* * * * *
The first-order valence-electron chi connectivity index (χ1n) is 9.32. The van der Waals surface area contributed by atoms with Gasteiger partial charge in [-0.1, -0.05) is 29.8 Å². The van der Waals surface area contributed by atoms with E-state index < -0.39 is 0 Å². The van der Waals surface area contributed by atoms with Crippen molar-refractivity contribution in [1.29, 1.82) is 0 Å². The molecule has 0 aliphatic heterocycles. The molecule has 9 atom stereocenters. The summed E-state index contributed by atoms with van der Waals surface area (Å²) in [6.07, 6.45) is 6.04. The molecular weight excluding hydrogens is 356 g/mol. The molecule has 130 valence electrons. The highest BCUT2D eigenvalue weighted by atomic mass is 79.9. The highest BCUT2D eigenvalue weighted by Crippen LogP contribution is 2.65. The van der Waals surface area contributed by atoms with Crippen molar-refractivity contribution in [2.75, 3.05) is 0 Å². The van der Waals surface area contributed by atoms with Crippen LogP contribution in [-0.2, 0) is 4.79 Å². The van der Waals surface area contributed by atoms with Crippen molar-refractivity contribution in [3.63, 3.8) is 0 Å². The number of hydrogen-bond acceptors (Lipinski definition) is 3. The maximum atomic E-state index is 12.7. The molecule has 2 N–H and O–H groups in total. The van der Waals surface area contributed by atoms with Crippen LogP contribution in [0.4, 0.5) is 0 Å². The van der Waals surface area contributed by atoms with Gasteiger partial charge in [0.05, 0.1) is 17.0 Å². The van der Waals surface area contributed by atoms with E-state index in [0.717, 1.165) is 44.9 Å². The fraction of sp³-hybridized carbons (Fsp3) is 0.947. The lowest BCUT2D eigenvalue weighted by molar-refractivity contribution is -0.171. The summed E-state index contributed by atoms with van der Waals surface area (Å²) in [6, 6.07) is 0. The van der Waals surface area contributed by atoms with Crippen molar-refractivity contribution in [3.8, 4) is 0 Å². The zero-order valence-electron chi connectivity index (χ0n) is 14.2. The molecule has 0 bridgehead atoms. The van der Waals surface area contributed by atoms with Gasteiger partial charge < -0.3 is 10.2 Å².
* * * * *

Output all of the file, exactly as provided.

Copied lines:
The first-order valence-electron chi connectivity index (χ1n) is 9.32. The van der Waals surface area contributed by atoms with Gasteiger partial charge in [-0.1, -0.05) is 29.8 Å². The van der Waals surface area contributed by atoms with E-state index < -0.39 is 0 Å². The van der Waals surface area contributed by atoms with Crippen molar-refractivity contribution in [1.29, 1.82) is 0 Å². The molecule has 0 aliphatic heterocycles. The molecule has 9 atom stereocenters. The summed E-state index contributed by atoms with van der Waals surface area (Å²) in [6.07, 6.45) is 6.04. The molecular weight excluding hydrogens is 356 g/mol. The molecule has 130 valence electrons. The highest BCUT2D eigenvalue weighted by atomic mass is 79.9. The highest BCUT2D eigenvalue weighted by Crippen LogP contribution is 2.65. The van der Waals surface area contributed by atoms with Crippen molar-refractivity contribution in [2.75, 3.05) is 0 Å². The van der Waals surface area contributed by atoms with Crippen LogP contribution in [-0.2, 0) is 4.79 Å². The van der Waals surface area contributed by atoms with Crippen molar-refractivity contribution in [3.63, 3.8) is 0 Å². The number of hydrogen-bond acceptors (Lipinski definition) is 3. The maximum atomic E-state index is 12.7. The molecule has 2 N–H and O–H groups in total. The van der Waals surface area contributed by atoms with Crippen LogP contribution in [0.4, 0.5) is 0 Å². The van der Waals surface area contributed by atoms with Gasteiger partial charge in [0.05, 0.1) is 17.0 Å². The van der Waals surface area contributed by atoms with E-state index in [0.717, 1.165) is 44.9 Å². The fraction of sp³-hybridized carbons (Fsp3) is 0.947. The lowest BCUT2D eigenvalue weighted by molar-refractivity contribution is -0.171. The summed E-state index contributed by atoms with van der Waals surface area (Å²) in [6, 6.07) is 0. The van der Waals surface area contributed by atoms with Crippen molar-refractivity contribution in [3.8, 4) is 0 Å². The zero-order valence-electron chi connectivity index (χ0n) is 14.2. The molecule has 0 bridgehead atoms. The van der Waals surface area contributed by atoms with Gasteiger partial charge < -0.3 is 10.2 Å².